Traditionally, trust has been thought to be the result of a personal knowledge of an individual’s past behaviour and therefore that our (mutual) trust builds over time as we work together. This view of trust means that I’ll trust you only when you have shown yourself to be trust-worthy through your actions. It also views trust as a purely “cognitive” activity – ‘my’ trusting ‘you’ is a rational response to what has happened between us.
This raises some major questions for all of us who are working in an international matrix or in a virtual team. In these environments there is often no personal history. In these situations does trust really start from zero and gradually develop? Also what about trusting people we haven’t met or can’t meet – does this change things?
It seems that the traditional view of trust is only a part of the picture and, indeed, trust doesn’t start from zero.
This, the initial level of trust ‘I’ place in ‘you’, in the absence of any interaction with ‘you’, is called “swift trust” or “disposition to trust”.
An article I read recently – “Individual Swift Trust and Knowledge-Based Trust in Face-to-Face and Virtual Team Members” made a couple of really interesting observations which anyone who is working internationally needs to be aware of.
The authors found that the “category” that you belong determines my “disposition to trust”. This means that the category label ‘I’ apply to ‘you’ affects how much ‘I’ trust you. Category labels might include any or all of the following:
- your nationality (German, British, Japanese American etc.)
- your function (Sales, Legal, Human Resources etc.)
- potentially even things like your gender, ethnic background etc.
This is disturbing enough in its own right: it highlights that trust is actually not as rational or reasoned as we might think, but is “intuitive” too. Not only that, but the more different ‘you’ are from ‘me’, the less ‘I’ will naturally trust you. And, of course, the more similar ‘we’ are, the more ‘I’ am disposed to trust ‘you’.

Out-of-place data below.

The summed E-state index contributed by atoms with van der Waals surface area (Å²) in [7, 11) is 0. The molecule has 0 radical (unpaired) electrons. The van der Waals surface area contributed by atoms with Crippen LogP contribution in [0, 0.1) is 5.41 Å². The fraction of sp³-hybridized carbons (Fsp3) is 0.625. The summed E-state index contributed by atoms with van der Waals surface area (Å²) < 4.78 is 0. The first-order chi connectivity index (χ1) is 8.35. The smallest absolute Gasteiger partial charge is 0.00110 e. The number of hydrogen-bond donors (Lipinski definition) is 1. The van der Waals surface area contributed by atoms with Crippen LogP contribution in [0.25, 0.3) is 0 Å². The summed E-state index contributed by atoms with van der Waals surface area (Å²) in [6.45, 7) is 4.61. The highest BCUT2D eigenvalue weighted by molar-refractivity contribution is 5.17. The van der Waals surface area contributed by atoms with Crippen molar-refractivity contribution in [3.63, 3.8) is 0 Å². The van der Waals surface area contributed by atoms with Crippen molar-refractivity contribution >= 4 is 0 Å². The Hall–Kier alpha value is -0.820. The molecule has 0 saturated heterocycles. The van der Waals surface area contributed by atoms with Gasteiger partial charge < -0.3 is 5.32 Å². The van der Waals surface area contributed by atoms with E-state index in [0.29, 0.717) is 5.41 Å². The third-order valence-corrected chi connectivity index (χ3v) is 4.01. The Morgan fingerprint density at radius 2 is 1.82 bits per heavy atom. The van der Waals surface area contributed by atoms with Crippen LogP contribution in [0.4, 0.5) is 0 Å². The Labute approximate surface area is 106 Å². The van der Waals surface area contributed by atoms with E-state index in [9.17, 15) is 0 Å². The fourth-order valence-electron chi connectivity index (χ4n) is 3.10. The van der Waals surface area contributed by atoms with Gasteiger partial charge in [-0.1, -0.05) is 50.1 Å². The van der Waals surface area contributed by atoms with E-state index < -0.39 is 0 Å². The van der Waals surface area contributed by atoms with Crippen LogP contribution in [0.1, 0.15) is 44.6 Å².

Finally, their studies also showed that ‘my’ initial view of ‘your’ trustworthiness also determines how ‘I’ view the interactions ‘we’ have. So if, for example, ‘I’ think you don’t deserve my trust (i.e. my disposition to trust is low), then ‘I’ (subconsciously) put a negative slant on ‘our’ interactions. This means that whilst the effect of “swift trust” declines and “knowledge-based” trust becomes dominant, “swift trust” is actually quite “sticky”.
For managers in a matrix this has some very important implications. Here are just a few things to do to ensure trust develops the way you want it to: –
- Create a strongly trusting atmosphere around you and within the company;
- Look for and emphasise things that you have in common;
- Manage the interactions with your team, especially in the early stages;
- Keep double checking for the potentially damaging self-reinforcing judgements that you are subconsciously making.
Practical steps on building trust in an international matrix are a key part of our training so please contact us if you would like more information.
Reference: “Individual Swift Trust and Knowledge-Based Trust in Face-to-Face and Virtual Team Members”, by Robert,Jr., Lionel P. , Dennis, Alan R. and Hung, Yu-Ting Caisy. Journal of Management Information Systems, Fall 2009, Vol. 26 No. 2. pp. 241 – 279,/cite>
Contact us to find out more about our training in matrix management, virtual teams, and global working – situations where trust plays a vital role: contact us